Sanders proposes to make multiemployer pensions solvent through taxing the rich and providing government funds to stabilize pension funds. 

12. Stop corporations from forcing workers to attend mandatory anti-union meetings as a condition of continued employment.

This might sound familiar, especially if you’ve worked for union “averse” retailers (or if you’ve watched Superstore).

Mandatory anti-union meetings take a few forms. Most familiar is the standard anti-union video, often integrated into new employee orientations or played every now and then to keep the workers in line. A number of corporations—ranging from big box retailers to Amazon—use these liberally to attempt to “inoculate” workers against thoughts of higher wages, benefits, and the dignity and collective power that comes from organizing on the job.

Less familiar is something called a “captive audience” meeting. Usually these take place only when there’s fear of an active organizing campaign, and they’re a mainstay of “union avoidance” campaigns waged by employers in between workers filing for an election, and the election itself. In captive audience meetings, employers are brought in—en masse, in groups, or even individually—to meet with supervisors, often with corporate lawyers present. In the case of the recent United Auto Workers’ campaign to organize Volkswagen in Chattanooga, Tennessee, the Governor of Tennessee was brought in to lead a captive audience meeting to scare workers that their jobs were threatened by unionization.

In these meetings, employers can’t directly threaten employees, direct them how to vote, ask how they’re voting, or promise them outcomes if they do or don’t vote for a union. What they can do is insinuate, propose “what if” scenarios, cherry pick facts and information, and do everything short of saying “you’ll lose your job.” Nice factory you have here—it’d be a shame to lose it to offshoring.

Sanders proposes to sharply curtail the use of “captive audience” meetings through prohibiting employers from making them mandatory. 

13. Establish federal protections against the firing of workers for any reason other than “just cause.”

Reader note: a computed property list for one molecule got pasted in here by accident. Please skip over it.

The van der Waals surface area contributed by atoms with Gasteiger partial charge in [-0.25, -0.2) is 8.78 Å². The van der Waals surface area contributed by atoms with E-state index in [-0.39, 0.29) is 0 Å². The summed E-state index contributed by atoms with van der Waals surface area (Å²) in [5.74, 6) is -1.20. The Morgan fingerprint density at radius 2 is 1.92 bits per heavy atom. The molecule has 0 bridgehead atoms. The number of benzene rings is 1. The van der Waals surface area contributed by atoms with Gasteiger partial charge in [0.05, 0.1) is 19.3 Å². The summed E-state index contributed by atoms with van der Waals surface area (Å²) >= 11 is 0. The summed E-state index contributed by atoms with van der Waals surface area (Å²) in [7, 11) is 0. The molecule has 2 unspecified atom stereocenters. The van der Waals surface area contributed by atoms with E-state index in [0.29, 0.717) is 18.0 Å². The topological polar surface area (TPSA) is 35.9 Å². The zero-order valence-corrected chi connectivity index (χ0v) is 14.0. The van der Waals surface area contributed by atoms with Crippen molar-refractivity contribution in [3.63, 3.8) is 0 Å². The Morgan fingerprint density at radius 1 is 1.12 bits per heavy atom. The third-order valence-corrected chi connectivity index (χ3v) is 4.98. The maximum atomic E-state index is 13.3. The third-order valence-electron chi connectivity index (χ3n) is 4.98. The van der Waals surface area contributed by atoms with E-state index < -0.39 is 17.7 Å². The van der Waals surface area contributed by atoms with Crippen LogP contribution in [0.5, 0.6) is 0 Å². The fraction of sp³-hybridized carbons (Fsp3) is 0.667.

If enacted, it’s no exaggeration to say universal “just cause” would be one of the most consequential changes in the nature of work in American history.

The vast majority of American workers work under what’s termed “at will” employment. What that means in practical terms is that employers can fire their employees for any reason, or no reason at all—provided they’re not specifically restricted by law (usually laws against discrimination like the Civil Rights Act and the Americans with Disabilities Act).

For workers fired illegally for discriminatory reasons, there are two standard remedies: a complaint through the Equal Employment Opportunities Commission (EEOC), or independent civil action (usually an EEOC complaint can lead to civil action). Even those aren’t foolproof. Religious employers have even wider latitude; if you teach at a Catholic educational institution and are fired discriminatorily, it’s likely they’ll get away with it because of something called the “ministerial exception” (surprise: if you work for a religious employer they call it a “ministry,” at least as a legal defense).

 In summary, employers can pretty much fire workers for whatever reason—and even the scant laws that exist to protect workers from discrimination are flawed and riddled with loopholes.